On Wednesday 19th October 2022 our very own Graham Thorpe is here for the next of this season’s organ recitals. Here we find out more his journey to Bradford Cathedral, how the organ is a transformative instrument, and how a piece he’s playing captures the mood… of cats!
Could you introduce yourself, how you got into music / become an organist and your musical journey to where you are today?
This is my fourth year as Assistant Director of Music at Bradford Cathedral. I came to the role having just completed my BMus and MMus in London at the Royal Academy of Music and the Royal College of Music respectively. In addition to my studies, I worked as a freelance musician in London, as well as holding organ scholarships at churches including the Brompton Oratory and St Michael’s, Cornhill. I thoroughly enjoyed the day-to-day variety of the freelance lifestyle, and working with so many different and interesting musicians and people across London.
I took up the piano aged six, shortly followed by the trombone. I remember organ music being played on LP at home, and seeing my grandfather play the organ at a local parish church. From then I was hooked by the idea of playing the organ at a cathedral. I took up the organ at secondary school, studied at Chetham’s School of Music for my sixth form, before taking up the organ scholarship at Guildford Cathedral. My two years in Guildford were the musical making of me, and set me up for my studies and career.
What can people expect from your recital at Bradford Cathedral?
I hope, an interesting and varied programme that has something for everyone. I have balanced repertoire that has been written in the last ten years with pieces that are part of the organist’s standard music shelf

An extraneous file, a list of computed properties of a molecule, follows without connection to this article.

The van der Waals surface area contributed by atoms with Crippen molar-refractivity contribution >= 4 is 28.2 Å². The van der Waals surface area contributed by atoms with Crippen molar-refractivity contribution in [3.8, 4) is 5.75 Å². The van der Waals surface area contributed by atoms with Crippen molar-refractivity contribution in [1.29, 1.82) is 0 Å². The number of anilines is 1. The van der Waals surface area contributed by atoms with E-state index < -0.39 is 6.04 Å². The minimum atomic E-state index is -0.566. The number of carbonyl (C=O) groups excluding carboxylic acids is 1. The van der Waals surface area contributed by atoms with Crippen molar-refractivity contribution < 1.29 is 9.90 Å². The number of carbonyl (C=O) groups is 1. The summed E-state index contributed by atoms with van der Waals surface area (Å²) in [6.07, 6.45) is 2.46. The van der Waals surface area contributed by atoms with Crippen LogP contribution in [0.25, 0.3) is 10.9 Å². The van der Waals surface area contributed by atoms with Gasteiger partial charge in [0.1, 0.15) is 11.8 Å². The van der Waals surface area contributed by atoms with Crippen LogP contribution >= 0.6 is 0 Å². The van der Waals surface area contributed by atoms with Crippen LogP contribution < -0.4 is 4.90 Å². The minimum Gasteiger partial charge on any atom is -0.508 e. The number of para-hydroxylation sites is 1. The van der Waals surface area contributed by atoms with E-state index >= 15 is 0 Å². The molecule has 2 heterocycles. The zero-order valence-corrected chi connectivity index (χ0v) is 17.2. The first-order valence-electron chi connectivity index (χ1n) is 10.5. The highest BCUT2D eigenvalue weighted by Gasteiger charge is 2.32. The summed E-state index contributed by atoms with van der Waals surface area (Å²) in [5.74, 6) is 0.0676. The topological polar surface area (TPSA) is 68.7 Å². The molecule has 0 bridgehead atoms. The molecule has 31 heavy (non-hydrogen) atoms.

Why do you enjoy playing the organ?
The power…! And the colours, the musicality, the repertoire. It’s an instrument that accompanies singers and instruments, as well as being a wonderful solo instrument. The organ can completely transform a space into something living, where perhaps before it might be cold and quiet.
Do you have a particular favourite piece out of those you are playing?
I have really taken to Anthony Gray’s setting of An Wasserflüssen Babylon, despite the technical challenges of playing it – it has a persistent, undulating beauty, and an energy that draws you from the first note to the last. The Cat Suite is adorable; four beautifully crafted, very listenable portraits that really capture the character of cats. And of course, Louis Vierne’s famous Carillon de Westminster is a marvellous romp and great fun to play and to hear.
Each recital this season includes a piece from The Orgelbüchlein Project – what was it like learning this piece / why did you pick that particular piece?
The organ is such a good instrument for new music. I have chosen two pieces from The Orgelbüchlein Project – one, a bold introductory piece, the other, reflective and quiet. It’s partly about exploring new pieces that interest me, but also about creating a well-balanced programme.
Finally, how would you sum up your upcoming recital at Bradford Cathedral?
It feels like it’s the heart of the job. We get so bogged down not doing music, that each recital is a focal point for me, an opportunity to learn new repertoire, and to prepare a programme to a really high standard. I love meeting and talking with the recital audience every week.
You can join us on Wednesday 19th October at 1pm for Graham Thorpe’s organ recital, with an optional £4 buffet lunch beforehand at 12:30pm. Please note: there isn’t an organ recital on the 26th October due to half-term, but the recital series continues on the 2nd November.
You can discover more about our organ recital season on our dedicated page.